Involving key people from around the business at each crucial planning stage helps to ensure their requirements will be met. It will also help them appreciate and support the benefits of the new system and could help encourage end-user buy-in.
An investment in eProcurement software is a big decision and aside from automating manual processes, it can also help control business-wide spend, ensure purchasing compliance and offer complete visibility into how the business is spending its money. However, these benefits can only be reaped if the system is designed to meet the needs of the end-users and they are committed to using it. Choose your provider wisely.
Pete Kinder is CTO at Wax Digital, an eProcurement provider, delivering integrated Source-to-Pay solutions to savings-focused organisations globally. Pete is at the forefront of development of Wax Digital web3.
For more information on all topics for Procurement, Supply Chain & Logistics - please take a look at the latest edition of Supply Chain Digital magazine.
Vizibl: The Future of Supplier Relationship Management (SRM)
Even the best procurement team on the planet can only derive so much value from their suppliers by tinkering with spreadsheets or negotiating another half-percent-per-unit from a regular bulk-buy.
The value of relationships count in today’s fast-paced and disrupted business environment, where partnerships, future efficiencies and risk mitigation are just as vital a measure of an organisation’s maturing procurement organisation as overhead reduction.
A recent McKinsey survey into 100 large organisations found that the more cooperative an organisation, the more financially competitive it could become. "Companies with advanced supplier-collaboration capabilities tend to outperform their peers,” it found, but also admitted that this value is not a simple thing to access.
Visibl is a company built from the ground up with the philosophy of ‘delivering mutual value' in mind. Its digital procurement platform is designed to place collaboration at the centre of supplier relationships. Greater transparency for all stakeholders not only simplifies and quantifies contractual obligations, but also provides opportunities to discover and align on common goals and business objectives.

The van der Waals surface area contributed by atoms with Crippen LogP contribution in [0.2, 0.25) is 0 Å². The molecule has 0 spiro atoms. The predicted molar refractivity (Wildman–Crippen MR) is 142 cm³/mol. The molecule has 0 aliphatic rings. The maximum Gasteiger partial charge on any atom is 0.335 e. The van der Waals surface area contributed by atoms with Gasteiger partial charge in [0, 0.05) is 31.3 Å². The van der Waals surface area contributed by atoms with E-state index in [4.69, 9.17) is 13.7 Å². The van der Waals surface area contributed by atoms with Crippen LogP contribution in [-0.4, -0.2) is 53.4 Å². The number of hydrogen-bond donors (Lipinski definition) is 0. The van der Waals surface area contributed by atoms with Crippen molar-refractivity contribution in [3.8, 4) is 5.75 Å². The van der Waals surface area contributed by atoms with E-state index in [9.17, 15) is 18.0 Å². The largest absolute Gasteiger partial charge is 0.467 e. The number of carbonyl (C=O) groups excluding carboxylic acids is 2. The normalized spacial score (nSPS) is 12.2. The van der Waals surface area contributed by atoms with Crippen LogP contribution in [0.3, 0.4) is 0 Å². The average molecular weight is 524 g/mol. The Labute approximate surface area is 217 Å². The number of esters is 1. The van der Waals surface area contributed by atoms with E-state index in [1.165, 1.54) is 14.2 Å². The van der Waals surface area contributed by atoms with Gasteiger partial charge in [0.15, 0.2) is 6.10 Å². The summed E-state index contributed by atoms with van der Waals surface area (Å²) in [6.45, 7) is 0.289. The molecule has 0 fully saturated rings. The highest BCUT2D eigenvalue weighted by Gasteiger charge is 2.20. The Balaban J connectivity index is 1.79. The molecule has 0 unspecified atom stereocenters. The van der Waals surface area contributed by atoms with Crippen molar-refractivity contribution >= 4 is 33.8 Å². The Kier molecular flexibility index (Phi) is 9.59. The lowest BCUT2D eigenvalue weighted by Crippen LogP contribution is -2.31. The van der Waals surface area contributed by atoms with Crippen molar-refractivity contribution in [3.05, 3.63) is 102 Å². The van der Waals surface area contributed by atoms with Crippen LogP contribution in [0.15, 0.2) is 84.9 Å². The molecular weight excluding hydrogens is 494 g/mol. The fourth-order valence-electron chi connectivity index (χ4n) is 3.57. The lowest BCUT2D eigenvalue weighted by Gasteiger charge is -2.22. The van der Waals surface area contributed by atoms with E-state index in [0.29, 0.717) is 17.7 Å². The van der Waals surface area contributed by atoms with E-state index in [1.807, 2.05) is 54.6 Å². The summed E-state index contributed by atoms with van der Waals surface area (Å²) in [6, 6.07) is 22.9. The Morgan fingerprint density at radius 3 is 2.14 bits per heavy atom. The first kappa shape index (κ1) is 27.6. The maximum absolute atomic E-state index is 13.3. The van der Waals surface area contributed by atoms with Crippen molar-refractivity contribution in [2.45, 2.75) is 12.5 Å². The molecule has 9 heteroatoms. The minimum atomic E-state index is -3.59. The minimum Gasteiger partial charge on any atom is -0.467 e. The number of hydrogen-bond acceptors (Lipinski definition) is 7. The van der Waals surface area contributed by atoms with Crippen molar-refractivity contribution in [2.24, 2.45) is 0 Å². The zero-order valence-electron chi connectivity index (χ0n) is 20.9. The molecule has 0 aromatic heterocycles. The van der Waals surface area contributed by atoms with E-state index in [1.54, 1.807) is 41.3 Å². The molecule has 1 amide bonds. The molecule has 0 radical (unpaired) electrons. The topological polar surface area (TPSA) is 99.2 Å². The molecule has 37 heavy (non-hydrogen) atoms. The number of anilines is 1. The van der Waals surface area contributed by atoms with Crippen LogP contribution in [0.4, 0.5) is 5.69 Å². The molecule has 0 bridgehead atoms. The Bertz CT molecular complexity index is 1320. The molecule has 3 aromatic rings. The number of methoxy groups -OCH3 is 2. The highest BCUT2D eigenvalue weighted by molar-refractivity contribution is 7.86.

How does Vizibl’s platform work?
Vizibl’s supplier relationship management platform feeds off data. By leveraging data from existing enterprise applications such as ERP, P2P, risk management, or project management systems, all stakeholders can share a central source of truth. The result is greater transparency, visibility and accountability on both sides of a contract. The platform is divided into several focus areas:
- Vizibl Relationships: This system helps organisations move beyond transactional interactions with their suppliers, instead building trust and applying a governance framework that is both scalable and consistent to better support core business objectives.
- Vizibl Workspace: Operating in one virtual workspace removes friction in collaborative endeavours and aligned initiatives. Vizibl Workspace enables partners to drive goals together, whether improved cost-savings, ESG commitments, new product launches or boosting operational efficiency.
- Vizibl Reporting: Measuring results is critical in achieving business objectives, forward planning and risk management. This system helps business leaders leverage actionable data to quantify and drive initiatives, support and mange supplier performance, and understand true ROI.
Key Vizibl customers: Heineken, Vodafone, Astellas
“Gartner lists supplier collaboration as supply chain leaders’ number one focus to solve for agility and resilience”
Speaking to SupplyChainDigital.com earlier this year in June, Mark Perera, CEO and co-founder of Vizibl said: “We work with companies across multiple industries, but regardless of sector, we really see agility and resilience as overarching topic areas in the supply chain. From a resilience perspective, that’s both in terms of operational resilience, but also strategic resilience; we see organisations looking at implementing the desired levels of flexibility and the ability to change with demand, as they look towards the future of their company.”
“Gartner lists supplier collaboration as supply chain leaders’ number one focus to solve for agility and resilience,” he added. “The mindset and process change to switch to a supplier collaboration model will be a challenge for organisations that are falling behind.”